There’s a famous line in theater: “Be careful of the scenery … you never know who’s been chewing it before you.” In Ronald Harwood’s play The Dresser, the person previously gnawing down on every inch of available scenery would be the character known only as Sir. He’s an actor of the old school; bombastic, egomaniacal, shameless and now in the final act of his life.
But, as the title suggests, the play’s really about Norman, the man who’s been Sir’s life support system for many, many years. He not only sees to Sir’s costumes, he takes his abuse, controls backstage traffic and runs interference between Sir and his wife, known as Her Ladyship. And even though Norman has already given his all to Sir, when the play opens we see much more is going to be required.
It’s 1942 and Sir has taken his ragtag acting company out on a tour of the provinces just as the London Blitz is getting underway. Sir has passed his sell-by date some years ago and though he’s hounded by existential dread, he can’t stop. In the first act, Norman tries desperately to ready the star for his evening’s performance of King Lear — even though Sir has just signed himself out of a local hospital. Act Two takes place during the Lear intermission and what happens after the curtain comes down.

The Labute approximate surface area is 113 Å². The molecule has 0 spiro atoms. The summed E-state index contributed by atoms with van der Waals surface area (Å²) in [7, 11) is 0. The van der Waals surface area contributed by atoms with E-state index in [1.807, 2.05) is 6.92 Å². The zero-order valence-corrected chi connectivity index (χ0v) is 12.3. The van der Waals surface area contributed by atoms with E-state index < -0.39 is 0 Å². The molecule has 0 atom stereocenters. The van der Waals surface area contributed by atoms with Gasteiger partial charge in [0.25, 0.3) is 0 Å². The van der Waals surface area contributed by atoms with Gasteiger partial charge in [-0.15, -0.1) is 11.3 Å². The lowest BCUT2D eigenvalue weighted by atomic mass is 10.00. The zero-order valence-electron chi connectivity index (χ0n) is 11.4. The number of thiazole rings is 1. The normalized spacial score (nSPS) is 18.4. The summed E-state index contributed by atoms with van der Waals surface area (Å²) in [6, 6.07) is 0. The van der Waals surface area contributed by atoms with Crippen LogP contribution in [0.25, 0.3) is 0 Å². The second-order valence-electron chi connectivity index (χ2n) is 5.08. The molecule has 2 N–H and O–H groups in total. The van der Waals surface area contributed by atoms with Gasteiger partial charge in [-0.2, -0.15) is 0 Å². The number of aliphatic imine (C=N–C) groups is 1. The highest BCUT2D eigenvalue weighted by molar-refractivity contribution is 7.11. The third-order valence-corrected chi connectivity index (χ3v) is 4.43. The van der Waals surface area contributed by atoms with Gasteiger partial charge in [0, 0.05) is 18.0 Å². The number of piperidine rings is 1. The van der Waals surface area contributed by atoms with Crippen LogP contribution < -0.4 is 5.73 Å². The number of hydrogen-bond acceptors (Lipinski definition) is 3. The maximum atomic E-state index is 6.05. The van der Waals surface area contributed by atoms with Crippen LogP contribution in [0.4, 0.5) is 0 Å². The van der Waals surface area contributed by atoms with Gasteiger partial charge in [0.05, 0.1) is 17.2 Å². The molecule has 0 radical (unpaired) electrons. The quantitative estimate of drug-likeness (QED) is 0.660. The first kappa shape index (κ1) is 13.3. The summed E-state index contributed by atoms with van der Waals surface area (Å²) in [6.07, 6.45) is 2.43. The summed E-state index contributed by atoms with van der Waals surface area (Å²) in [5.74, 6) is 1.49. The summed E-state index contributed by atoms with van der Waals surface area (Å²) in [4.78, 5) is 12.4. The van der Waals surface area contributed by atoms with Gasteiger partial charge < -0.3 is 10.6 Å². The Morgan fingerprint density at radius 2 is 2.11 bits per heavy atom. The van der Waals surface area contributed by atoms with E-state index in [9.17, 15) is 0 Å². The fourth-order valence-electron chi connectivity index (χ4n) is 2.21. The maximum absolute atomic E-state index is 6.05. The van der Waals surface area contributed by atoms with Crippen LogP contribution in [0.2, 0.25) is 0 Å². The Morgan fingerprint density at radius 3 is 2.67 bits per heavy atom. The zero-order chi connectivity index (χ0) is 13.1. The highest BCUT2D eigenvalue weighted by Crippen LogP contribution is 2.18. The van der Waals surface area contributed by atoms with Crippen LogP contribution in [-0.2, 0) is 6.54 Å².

There’s no question Harwood started out as an actor himself — the language and feel of the show is steeped in old theater lore. But what elevates The Dresser beyond mere backstage story (and why it’s been twice made into a movie), is that Harwood uses theater as a metaphor for life — the endless repetitive slog of it all and the absolute necessity of deceiving yourself and others just to get through it. It’s a funny, smart and moving work featuring two extremely juicy roles for actors.
Fortunately, the Little Lake Theatre production has Art DeConciliis and Mark Stevenson on hand to play Norman and Sir. DeConciliis’ painfully intense and quiet performance is the perfect match to the howling-at-the-wind rage of Stevenson. This is an expertly balanced co-performance finely calibrated by director James Critchfield.
There’s a number of enjoyable supporting performances as well, especially Joyce Miller playing the conflicted love and contempt of Her Ladyship and Lynne Franks’ furious, toxic devotion as the stage manager.